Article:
Comment of texts on the revolts in Egypt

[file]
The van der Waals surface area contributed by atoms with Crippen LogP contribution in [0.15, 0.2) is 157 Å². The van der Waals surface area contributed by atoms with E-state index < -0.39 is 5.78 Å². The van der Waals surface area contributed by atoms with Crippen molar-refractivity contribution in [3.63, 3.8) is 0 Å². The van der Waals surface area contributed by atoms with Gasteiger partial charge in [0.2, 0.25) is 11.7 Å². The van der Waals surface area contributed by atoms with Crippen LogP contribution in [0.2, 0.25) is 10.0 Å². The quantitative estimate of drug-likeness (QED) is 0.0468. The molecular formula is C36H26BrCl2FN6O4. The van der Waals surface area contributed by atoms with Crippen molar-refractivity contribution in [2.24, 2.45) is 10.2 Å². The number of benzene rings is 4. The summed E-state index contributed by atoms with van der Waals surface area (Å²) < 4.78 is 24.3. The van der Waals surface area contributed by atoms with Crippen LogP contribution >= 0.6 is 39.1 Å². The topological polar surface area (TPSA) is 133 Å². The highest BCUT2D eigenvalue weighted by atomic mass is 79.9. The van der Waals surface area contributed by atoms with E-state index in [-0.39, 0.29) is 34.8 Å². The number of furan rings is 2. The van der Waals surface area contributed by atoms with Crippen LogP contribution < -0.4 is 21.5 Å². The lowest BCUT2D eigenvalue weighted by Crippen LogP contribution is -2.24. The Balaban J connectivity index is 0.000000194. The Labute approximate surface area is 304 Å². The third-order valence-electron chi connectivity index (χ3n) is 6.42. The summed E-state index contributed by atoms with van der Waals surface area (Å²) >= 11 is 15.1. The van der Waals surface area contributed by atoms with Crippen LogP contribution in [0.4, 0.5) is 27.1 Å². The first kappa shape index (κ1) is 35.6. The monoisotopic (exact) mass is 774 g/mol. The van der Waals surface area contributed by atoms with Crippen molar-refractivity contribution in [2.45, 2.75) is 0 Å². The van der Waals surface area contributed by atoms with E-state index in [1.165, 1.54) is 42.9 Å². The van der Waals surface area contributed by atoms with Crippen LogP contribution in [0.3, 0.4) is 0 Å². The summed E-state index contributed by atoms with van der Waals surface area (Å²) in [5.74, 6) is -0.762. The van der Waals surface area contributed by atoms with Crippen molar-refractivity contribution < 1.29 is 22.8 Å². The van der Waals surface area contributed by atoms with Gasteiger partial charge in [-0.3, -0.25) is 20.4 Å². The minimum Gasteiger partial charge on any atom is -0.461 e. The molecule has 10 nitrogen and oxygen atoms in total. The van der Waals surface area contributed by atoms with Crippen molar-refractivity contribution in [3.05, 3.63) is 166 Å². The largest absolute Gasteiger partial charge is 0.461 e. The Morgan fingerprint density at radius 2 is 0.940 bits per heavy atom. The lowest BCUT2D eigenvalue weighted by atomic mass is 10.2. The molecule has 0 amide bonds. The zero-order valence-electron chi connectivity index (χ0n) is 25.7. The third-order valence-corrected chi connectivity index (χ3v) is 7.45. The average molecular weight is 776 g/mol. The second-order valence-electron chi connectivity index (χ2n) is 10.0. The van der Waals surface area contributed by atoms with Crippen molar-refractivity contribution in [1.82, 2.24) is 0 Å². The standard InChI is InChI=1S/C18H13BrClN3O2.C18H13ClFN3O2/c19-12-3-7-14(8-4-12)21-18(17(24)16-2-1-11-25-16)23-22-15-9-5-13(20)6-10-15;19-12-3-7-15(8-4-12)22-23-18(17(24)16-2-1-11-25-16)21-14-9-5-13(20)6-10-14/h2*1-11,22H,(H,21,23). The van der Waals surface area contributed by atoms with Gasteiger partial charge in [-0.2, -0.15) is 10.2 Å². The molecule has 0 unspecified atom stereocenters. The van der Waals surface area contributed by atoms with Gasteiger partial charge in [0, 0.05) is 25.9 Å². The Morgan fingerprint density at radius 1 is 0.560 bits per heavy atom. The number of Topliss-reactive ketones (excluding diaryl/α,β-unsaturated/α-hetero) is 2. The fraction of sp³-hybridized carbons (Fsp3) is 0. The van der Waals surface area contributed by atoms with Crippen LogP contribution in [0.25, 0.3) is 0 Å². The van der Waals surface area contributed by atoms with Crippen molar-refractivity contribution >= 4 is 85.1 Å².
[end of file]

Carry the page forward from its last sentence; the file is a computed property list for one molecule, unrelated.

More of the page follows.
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The sources on the revolts in Egypt are very incomplete. There are only fragments or they have totally disappeared. Furthermore, it should be noted that there is a big problem of dating sources and chronology. With regard to available sources, they are very different. With regard to riots, mainly epigraphic sources, such as the Decree of Memphis, better known as the Rosetta Stone, literary sources, with few but essential information on the topic, with authors such as Polybius and Diodorus , and also papyrological sources are present. We mainly discuss about the disturbances from the reign of Ptolemy IV. It is an excerpt from Book XIV of the Histories of Polybius. It seems to evoke consecutive revolts at the battle of Raphia in 217. There is also an excerpt from the book of 22 stories and Polybius recounts the troubles that took place under Ptolemy V Epiphanes. Polybius was a Greek historian born in about 200 BC and died around 120 BC. In his work, he methodically analyzed the facts and researched the causes. Stories are his most famous works. Stories have the ability to show the superiority of Romans and how the Roman state was able to extend that dominance. His work is primarily political and military in nature. The third text is taken from a papyrus and is a police report about an attack on a village by Egyptian rebels. We know neither the exact date nor provenance of the papyrus. The fourth and final text from the book 31 of the Historical Library of Diodorus of Sicily recounts the revolt that took place at Alexandria under the reign of Ptolemy VI and VIII. Diodorus is also a Greek historian; he was born around 90 BC and died at the end of 1 BC. The Historical Library is a universal story of origins at the time of Caesar. Diodorus was inspired by books including Polybius XXVIII to XXXII. In contrast to the critical method and synthetic Polybius, Diodorus compiled texts by different authors. One may wonder if the revolts raised by these documents reveal a weakening of Ptolemaic.